GlaxoSmithKline (GSK) admitted today that some of its executives may have violated the law in China as claimed in the ongoing investigation into bribery and corruption. The pharma company also pledged to cut prices in China to ensure its medicines are more affordable.
In a statement, GSK’s president of international operations, Abbas Hussain, said that some senior executives in China “who know our systems well appear to have acted outside of our processes and controls which breaches Chinese law”.
Hussain was sent to China to look into allegations by the Chinese authorities that senior GSK China employees had confessed to bribing doctors and government officials to encourage the use of the company’s medicines and met with representatives of the Ministry of Public Security over the weekend.
Last week it was reported that at least four executives were being detained in connection with the investigation, amid claims that almost $490m in kickbacks had been paid since 2007 using a network of around 700 middlemen, including travel agencies and consultancy firms. China also banned a fifth executive – finance director Steve Nechelput – from leaving the country.
“We have zero tolerance for any behaviour of this nature,” said Hussain. “I want to make it very clear that we share the desire of the Chinese authorities to root out corruption wherever it exists.”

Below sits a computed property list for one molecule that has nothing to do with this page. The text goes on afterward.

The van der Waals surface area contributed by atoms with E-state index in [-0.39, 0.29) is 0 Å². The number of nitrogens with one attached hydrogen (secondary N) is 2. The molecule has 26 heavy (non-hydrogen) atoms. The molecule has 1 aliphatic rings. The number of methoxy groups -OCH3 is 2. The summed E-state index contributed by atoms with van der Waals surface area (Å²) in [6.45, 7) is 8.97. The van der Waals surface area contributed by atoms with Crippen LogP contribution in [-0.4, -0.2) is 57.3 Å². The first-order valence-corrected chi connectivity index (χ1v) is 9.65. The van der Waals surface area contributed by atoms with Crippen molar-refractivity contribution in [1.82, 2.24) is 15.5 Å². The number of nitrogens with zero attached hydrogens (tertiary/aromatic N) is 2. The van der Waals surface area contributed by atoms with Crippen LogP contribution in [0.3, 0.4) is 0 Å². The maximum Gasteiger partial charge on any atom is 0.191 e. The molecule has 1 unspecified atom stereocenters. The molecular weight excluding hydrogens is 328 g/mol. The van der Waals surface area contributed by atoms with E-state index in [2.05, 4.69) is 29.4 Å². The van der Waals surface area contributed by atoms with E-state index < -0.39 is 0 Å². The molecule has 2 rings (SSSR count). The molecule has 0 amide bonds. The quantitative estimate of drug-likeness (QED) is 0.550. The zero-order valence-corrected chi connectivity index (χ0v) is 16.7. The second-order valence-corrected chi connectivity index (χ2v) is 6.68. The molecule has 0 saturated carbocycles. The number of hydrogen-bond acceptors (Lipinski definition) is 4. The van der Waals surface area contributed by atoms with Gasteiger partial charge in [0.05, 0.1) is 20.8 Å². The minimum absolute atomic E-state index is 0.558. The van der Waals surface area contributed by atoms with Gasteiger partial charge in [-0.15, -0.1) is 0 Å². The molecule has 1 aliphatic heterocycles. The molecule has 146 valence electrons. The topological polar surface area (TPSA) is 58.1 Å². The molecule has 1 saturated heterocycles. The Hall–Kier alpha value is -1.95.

The company said it would continue to work with the MPS and would take all “necessary actions required as this investigation progresses”.
There had been speculation that GSK was prepared for a rough ride in China after the company released an unusually frank statement last week indicating it was “deeply concerned and disappointed” by the “shameful” allegations.
It is understood that GSK gave an apology to the MPS at the meeting, and it could be construed that the pledge to reduce drug prices is a bid to pacify the Chinese authorities, which is also investigating the prices of medicines sold on the domestic market by around 60 companies, including GSK.
Hussain said the company would “actively look at our business model to ensure we make a significant contribution to meeting the economic, healthcare and environmental needs of China and its citizens”.
Savings from changes to the operational model “will be passed on in the form of price reductions, ensuring our medicines are more affordable to Chinese patients”, he added.
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